Reviewed by Karen Steele (Department of English, Texas Christian University)
Published on H-Albion (April, 2006)
The Irish Muse Called Aggression
In the two decades that preceded the Easter Rising of 1916, Ireland seemed to be forever erupting in dramas of contention that crossed barriers of class, creed, religion, language, philosophy, and politics. Intense public debates emerged that became immortalized in lasting literature, such as the deposing of Ireland's "uncrowned King," Irish Parliamentary Party leader Charles Stewart Parnell, in the early 1890s. Other cultural battles, such as the Abbey theater's staging of unflattering Irish behavior, served in retrospect as critical plot points in the bildungsroman narrative of Ireland's national theater. The growing political unrest stemming from Ireland's colonial condition inspired militancy on many fronts: the middle-class nationalists in the Irish Volunteers; the stone-throwing suffragettes in the Irish Women's Franchise League; the buff, hurley-sporting members of the Gaelic Athletic Association; and the rag-tag working class Irish Citizen Army. Each organization, indeed each impatient confrontation, contributed to the sense that rebelliousness was a byword for Irishness during these remarkable years.
In her richly rewarding study, The Irish Art of Controversy, Lucy McDiarmid identifies in fascinating detail how this very aggression functioned as the muse for the age. Studying five key cultural contests of the Irish Revival, McDiarmid uncovers how such rancorous battles inspired stunning literature; she also reveals how cultural controversy repeatedly betrayed the way the Irish people--especially Dubliners, about whom this book is largely concerned--were staking a claim to the future of the Irish state and the institutions that would help usher it into existence. These controversies continue to have relevance to those seeking to understand the Ireland of today because the center of each contest--whose version of Ireland would dominate?--continues to influence and even frame many of the cultural, social, and political questions that confront Ireland in the new millennium.
In writing a book about Irish controversies, McDiarmid faced a daunting challenge in narrowing her selections to a manageable, representative set, given the preponderance of cultural and political battles to choose from during these years. Her choices are carefully balanced between revisiting well-known high literary affairs and introducing readers to cultural battles that deserve to be more widely studied. In five tightly shaped chapters, she investigates Hugh Lane's efforts to establish a Municipal Gallery of Modern Art in Dublin; Father O'Hickey's campaign to make Irish language fluency compulsory for entrance to the new National University; Lady Gregory and Bernard Shaw's efforts to stage Blanco Postnet to provoke the censorious eyes in Dublin Castle; the socialist effort to transport Dublin's hungry children to England during the 1913 Lockout; and the lingering question of authenticity regarding Roger Casement's diaries.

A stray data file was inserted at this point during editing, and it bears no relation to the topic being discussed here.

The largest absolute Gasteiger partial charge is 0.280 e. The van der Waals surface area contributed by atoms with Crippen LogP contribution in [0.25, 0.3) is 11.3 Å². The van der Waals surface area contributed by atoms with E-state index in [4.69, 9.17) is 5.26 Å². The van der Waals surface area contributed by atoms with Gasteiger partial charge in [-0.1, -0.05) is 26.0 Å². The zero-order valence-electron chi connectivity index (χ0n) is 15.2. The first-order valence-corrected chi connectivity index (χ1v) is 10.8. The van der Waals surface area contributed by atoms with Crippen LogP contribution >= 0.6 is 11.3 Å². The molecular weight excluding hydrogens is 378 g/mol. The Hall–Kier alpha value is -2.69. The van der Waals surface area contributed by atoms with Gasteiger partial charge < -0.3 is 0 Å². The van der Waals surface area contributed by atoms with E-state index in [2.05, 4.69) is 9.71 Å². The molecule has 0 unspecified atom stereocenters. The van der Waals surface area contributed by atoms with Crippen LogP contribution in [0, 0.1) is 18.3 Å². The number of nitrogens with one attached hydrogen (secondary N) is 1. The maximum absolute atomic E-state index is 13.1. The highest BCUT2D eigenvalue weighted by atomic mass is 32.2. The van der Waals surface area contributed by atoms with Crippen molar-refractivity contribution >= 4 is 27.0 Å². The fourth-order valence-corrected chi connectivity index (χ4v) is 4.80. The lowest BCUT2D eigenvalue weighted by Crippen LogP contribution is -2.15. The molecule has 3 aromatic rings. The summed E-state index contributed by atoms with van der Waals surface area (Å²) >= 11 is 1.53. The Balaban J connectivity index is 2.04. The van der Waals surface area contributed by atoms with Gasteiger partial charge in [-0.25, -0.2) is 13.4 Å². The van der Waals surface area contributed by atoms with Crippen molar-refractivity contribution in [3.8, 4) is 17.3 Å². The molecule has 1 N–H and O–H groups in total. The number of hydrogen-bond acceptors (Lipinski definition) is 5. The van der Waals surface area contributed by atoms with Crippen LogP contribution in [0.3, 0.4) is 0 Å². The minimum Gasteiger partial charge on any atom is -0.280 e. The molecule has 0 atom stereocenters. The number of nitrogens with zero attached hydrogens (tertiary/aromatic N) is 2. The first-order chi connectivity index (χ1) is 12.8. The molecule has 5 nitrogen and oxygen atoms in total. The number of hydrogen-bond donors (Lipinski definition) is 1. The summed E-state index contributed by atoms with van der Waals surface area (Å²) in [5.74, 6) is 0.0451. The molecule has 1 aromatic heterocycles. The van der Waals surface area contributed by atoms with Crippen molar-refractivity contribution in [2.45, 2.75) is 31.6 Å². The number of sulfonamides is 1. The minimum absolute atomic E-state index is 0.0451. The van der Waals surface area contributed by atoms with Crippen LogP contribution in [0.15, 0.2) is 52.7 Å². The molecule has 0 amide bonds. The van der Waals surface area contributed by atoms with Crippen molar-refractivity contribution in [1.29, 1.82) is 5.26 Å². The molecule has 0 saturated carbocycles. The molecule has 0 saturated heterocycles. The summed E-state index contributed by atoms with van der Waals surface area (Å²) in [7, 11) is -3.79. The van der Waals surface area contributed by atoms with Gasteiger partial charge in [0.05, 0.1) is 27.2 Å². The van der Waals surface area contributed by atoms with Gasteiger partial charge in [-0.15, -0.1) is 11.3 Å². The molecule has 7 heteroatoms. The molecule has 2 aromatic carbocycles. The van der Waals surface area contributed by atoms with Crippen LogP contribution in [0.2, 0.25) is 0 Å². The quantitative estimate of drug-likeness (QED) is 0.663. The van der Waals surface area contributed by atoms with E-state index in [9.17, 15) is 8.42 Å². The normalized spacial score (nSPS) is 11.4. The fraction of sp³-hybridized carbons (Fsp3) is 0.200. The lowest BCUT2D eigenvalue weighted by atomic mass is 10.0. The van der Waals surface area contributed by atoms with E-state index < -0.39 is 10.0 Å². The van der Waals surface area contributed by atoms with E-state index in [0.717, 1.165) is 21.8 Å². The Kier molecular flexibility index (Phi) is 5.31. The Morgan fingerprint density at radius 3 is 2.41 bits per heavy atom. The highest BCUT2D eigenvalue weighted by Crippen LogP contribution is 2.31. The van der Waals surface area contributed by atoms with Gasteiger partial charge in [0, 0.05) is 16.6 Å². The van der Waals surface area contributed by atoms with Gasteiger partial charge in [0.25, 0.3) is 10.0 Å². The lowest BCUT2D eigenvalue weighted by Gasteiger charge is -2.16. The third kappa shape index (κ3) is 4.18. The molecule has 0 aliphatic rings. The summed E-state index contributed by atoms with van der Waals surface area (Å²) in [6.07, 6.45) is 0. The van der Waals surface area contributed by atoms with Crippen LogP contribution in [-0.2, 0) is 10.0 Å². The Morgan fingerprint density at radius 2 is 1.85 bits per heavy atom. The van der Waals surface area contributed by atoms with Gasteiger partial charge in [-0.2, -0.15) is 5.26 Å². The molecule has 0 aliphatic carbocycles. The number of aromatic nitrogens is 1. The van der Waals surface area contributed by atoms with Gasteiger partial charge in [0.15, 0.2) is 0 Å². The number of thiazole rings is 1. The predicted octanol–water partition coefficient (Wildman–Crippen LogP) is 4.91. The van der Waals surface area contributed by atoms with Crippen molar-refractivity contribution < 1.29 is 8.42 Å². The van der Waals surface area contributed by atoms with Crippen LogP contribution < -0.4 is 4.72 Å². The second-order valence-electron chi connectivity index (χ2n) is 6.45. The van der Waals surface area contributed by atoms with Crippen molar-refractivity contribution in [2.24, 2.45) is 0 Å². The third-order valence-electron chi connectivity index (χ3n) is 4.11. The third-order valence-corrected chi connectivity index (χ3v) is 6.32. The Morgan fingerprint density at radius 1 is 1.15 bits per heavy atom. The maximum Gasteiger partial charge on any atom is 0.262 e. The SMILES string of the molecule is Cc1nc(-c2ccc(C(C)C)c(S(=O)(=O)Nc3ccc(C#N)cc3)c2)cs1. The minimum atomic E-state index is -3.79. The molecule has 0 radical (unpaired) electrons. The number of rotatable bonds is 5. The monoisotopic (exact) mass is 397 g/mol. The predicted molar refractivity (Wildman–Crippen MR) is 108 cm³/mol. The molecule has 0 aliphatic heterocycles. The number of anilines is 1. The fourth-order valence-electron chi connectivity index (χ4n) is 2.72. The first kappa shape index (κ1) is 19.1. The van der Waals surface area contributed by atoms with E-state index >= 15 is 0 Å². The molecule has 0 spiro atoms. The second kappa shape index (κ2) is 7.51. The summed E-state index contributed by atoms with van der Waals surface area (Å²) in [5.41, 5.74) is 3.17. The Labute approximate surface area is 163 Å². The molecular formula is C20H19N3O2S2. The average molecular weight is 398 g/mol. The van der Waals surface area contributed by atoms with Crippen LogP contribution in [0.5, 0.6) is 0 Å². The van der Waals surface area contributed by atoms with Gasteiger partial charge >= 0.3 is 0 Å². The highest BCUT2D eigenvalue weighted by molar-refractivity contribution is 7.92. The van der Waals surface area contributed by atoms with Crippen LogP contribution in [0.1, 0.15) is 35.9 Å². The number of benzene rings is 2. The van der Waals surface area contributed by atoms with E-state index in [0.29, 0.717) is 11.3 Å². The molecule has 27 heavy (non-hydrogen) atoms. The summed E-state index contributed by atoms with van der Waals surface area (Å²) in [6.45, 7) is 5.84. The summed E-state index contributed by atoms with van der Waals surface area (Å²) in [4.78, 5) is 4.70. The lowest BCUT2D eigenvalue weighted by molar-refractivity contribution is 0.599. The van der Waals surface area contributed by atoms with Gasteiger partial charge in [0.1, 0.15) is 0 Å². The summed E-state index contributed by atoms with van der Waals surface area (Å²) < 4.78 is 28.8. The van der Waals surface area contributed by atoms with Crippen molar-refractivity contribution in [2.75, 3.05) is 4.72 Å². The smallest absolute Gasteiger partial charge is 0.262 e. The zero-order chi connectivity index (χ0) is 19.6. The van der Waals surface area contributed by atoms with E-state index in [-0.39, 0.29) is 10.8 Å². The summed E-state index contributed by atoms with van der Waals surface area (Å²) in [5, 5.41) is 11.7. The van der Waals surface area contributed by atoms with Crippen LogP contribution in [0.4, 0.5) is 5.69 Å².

Although, as McDiarmid notes, "the colonial condition of Ireland provided a paradigm for these controversies," what is most acutely analyzed is how Irishness served as the heart of every battle, though whose Ireland is never easily or convincingly resolved, even decades after the major combatants have died. Her chapters confront readers with how Ireland in the last century has faced not merely battles for literary and political independence but also a series of struggles over its engagement with modernity: each fight tapped important currents and anxieties regarding Ireland's fledgling, diversely imagined national identity.
McDiarmid brings to her investigation enviably deep, rich knowledge of the Irish Revival, building on her influential literary scholarship on Yeats, Gregory, and Casement. Her cultural studies method--which is lucidly theorized in her co-edited collection, High and Low Moderns--exemplifies what is most suggestive and necessary in Irish studies today. Instead of simply drawing on history, folklore, high and popular art, gossip, interviews, and private letters as background materials, which would have been no small task in itself, she brings these high and low texts to the center of her investigation, and provides superbly nuanced close readings to clarify how deeply these debates resonated with a large public audience that was, at heart, fighting over nationalist discourse.
In The Irish Art of Controversy, Lucy McDiarmid provides the sustained, masterful intellectual engagement that one would expect of a leading critic in Irish studies. She possesses the persuasive, illuminating power to reshape multiple debates about high cultural nationalism, language studies, sexuality, censorship, and socialism, to name but a few of the key topics studied here. As admirable, she has the narrative command and stylistic flourish to educate and edify non-specialists too. Very few scholars today attempt, let alone achieve, such balance.
. Lucy McDiarmid and Maria DiBattista, eds., High and Low Moderns: Literature and Culture, 1889-1939 (Oxford: Oxford University Press, 1996).
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Karen Steele. Review of McDiarmid, Lucy, The Irish Art of Controversy.
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